Budget 2020: The chancellor's very large cheque book

Laura Kuenssberg
Political editor
@bbclaurakon Twitter

  • Published
Chancellor Rishi SunakImage source, Getty Images

He started looking a little bit like the nervous new boy.

Rishi Sunak has barely been in one of the biggest jobs in the country for a month.

But the chancellor certainly found his stride as the astonishing scale of the government's first Budget became clear.

First off, a £30bn stimulus for the economy, in particular the emergency with the coronavirus crisis - a mixture of extra cash for the health service, loan guarantees, abolishing business rates for some firms this year and a promise that the government will pick up the significant cost of sick pay for small firms, if their workers have to stay at home because of the illness.

That is an enormous amount of money by any measure, accompanied by a promise that there is more where that came from if needs be.

And it was not just the urgent requirements of the unfolding coronavirus that caused the chancellor to get out a very large cheque book.

As expected, he outlined a generational change in the rate of spending on the bricks and mortar of the public realm, £175bn more than planned before the election.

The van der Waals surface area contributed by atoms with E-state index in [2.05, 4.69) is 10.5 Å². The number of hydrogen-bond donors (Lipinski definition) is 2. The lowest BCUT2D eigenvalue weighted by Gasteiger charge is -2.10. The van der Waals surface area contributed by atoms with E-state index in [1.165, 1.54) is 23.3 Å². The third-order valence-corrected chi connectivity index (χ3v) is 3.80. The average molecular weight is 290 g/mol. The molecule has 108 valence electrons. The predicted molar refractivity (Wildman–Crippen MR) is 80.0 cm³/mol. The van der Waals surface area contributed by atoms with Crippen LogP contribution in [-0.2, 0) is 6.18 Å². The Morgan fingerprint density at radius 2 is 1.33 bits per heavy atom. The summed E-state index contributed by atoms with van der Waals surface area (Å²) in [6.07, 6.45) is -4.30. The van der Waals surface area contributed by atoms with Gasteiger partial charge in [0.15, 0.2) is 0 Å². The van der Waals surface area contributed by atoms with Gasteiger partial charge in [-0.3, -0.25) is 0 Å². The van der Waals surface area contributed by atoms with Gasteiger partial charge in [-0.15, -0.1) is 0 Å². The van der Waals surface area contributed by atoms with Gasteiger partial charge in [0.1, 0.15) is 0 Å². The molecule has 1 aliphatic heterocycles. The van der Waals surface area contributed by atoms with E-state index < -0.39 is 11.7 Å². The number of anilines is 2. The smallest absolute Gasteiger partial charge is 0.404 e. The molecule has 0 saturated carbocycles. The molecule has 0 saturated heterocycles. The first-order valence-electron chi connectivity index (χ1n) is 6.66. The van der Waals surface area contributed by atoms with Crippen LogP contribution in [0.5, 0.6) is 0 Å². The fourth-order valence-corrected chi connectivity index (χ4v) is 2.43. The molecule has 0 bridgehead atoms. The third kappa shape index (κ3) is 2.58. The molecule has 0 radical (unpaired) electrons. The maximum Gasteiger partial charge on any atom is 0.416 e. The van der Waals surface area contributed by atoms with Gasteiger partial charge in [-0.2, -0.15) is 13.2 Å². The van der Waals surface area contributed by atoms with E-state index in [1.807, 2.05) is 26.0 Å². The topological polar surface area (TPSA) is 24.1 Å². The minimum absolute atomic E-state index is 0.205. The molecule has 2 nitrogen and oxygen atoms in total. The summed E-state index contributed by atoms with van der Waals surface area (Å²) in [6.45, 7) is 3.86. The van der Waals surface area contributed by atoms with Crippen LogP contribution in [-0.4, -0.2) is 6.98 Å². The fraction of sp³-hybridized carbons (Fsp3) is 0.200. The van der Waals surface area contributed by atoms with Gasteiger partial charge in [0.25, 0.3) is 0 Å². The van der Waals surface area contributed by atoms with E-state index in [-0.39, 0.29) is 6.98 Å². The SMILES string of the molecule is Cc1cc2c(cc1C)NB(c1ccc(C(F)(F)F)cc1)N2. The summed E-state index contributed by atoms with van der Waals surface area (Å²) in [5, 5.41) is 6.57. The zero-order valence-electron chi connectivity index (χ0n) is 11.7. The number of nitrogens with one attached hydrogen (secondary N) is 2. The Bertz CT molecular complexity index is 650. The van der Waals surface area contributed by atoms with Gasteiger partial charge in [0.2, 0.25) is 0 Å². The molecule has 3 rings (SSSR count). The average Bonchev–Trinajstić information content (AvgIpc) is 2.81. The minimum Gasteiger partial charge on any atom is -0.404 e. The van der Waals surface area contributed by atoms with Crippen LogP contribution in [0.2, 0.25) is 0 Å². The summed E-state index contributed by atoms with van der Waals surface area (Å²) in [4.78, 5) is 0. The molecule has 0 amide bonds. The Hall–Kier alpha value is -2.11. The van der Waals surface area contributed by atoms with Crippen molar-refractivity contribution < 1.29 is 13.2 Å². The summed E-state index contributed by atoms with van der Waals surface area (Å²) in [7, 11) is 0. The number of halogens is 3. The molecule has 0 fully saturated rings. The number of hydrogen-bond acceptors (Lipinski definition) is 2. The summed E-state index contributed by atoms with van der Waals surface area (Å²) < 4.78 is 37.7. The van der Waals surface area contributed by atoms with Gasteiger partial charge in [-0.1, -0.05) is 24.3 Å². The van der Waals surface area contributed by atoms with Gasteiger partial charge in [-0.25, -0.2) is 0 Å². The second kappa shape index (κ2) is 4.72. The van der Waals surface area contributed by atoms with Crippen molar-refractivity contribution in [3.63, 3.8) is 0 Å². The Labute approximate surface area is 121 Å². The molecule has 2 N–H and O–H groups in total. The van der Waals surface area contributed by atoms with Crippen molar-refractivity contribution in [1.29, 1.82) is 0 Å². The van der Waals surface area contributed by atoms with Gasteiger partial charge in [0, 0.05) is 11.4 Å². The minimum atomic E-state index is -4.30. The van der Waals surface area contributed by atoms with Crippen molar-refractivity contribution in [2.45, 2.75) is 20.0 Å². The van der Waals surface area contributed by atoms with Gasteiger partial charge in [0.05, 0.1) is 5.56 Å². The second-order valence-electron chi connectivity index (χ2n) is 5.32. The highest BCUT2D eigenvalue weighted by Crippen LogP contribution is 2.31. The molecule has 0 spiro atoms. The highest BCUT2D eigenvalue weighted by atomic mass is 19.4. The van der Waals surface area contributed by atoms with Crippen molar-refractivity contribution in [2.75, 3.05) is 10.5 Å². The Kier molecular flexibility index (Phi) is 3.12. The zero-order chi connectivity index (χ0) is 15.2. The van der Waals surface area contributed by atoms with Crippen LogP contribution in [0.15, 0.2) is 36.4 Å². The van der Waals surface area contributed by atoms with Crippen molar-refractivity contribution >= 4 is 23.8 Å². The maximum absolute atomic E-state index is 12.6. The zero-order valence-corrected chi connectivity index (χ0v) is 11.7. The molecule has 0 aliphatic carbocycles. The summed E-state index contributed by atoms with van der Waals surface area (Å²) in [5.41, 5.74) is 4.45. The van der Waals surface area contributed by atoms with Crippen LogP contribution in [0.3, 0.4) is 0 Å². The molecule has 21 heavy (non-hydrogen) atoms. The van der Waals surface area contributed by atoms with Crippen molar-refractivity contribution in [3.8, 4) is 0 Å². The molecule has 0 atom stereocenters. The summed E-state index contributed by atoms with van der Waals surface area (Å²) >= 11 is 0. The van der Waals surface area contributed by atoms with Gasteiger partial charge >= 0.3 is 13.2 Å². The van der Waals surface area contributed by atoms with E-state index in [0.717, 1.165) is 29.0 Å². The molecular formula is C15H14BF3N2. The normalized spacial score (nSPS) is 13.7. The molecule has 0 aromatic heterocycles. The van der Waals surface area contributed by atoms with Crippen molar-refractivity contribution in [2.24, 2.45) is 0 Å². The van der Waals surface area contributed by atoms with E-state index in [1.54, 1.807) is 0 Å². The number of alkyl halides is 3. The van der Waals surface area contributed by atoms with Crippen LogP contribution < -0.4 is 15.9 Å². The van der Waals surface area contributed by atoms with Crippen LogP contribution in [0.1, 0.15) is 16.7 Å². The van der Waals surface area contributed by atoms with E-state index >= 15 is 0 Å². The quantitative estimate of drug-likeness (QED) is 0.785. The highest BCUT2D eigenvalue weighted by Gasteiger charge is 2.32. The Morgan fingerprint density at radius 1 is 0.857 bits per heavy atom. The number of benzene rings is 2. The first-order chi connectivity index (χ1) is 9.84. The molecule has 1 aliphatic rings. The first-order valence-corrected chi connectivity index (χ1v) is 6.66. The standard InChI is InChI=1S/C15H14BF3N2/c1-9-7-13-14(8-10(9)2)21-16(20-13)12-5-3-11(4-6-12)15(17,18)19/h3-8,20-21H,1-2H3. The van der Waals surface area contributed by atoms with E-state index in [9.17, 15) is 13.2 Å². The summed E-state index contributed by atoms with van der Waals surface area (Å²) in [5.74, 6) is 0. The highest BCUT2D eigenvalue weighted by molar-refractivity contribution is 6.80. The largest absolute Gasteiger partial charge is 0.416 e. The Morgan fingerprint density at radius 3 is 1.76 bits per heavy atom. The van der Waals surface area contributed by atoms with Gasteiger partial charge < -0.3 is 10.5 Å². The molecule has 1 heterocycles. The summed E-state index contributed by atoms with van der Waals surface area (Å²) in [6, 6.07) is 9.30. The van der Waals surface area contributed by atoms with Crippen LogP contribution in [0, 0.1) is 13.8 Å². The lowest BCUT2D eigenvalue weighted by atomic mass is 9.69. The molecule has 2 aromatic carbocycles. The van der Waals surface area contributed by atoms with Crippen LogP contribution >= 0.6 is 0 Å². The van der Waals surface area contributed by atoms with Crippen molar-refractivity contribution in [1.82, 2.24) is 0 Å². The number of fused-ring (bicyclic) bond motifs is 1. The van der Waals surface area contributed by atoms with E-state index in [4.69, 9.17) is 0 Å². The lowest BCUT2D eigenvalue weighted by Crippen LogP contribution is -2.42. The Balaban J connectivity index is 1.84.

He promised more money for the NHS, for further education, for housing.

Media caption,

Chancellor Rishi Sunak's first Budget was "bold" and "audacious"

There was a huge uplift in the amount the government spends on research and development, along with the announcement of the dream of the prime minister's controversial adviser Dominic Cummings, who has long argued for an agency like ARPA - the US Advanced Research Projects Agency.

And to please the new Tory MPs in the hope of pleasing their new voters, there were expected measures to try to even out the lopsided nature of the economy. It seemed at times like it was raining cash.

There is a BIG but.

The government not surprisingly didn't fancy making any big tax rises either, so the new chancellor had to find all that cash somewhere else.

Where? In an absolutely enormous new national overdraft.

Long gone are the days when the Conservatives preached fiscal rectitude as their priority.

The scale of the spending and borrowing announced today would be the stuff of a 2010 George Osborne's nightmares.

The Tories have been drifting away from that ideology for some time, but today the new chancellor buried it several feet under.

Labour can argue with deep frustration that the Conservatives are new converts to the cause, that borrowing to spend on what the country needs is the right way to look after the economy.

But with a potential economic and health emergency on coronavirus and a deep political ambition, their cries, of "we told you so", won't bother the Tories much, at least for now.

PS - Keep an eye out though. As with any Budget, a huge amount of information suddenly emerges, and it takes time to plough through the numbers and the black and white of what's been announced. Surprises may emerge in the coming hours.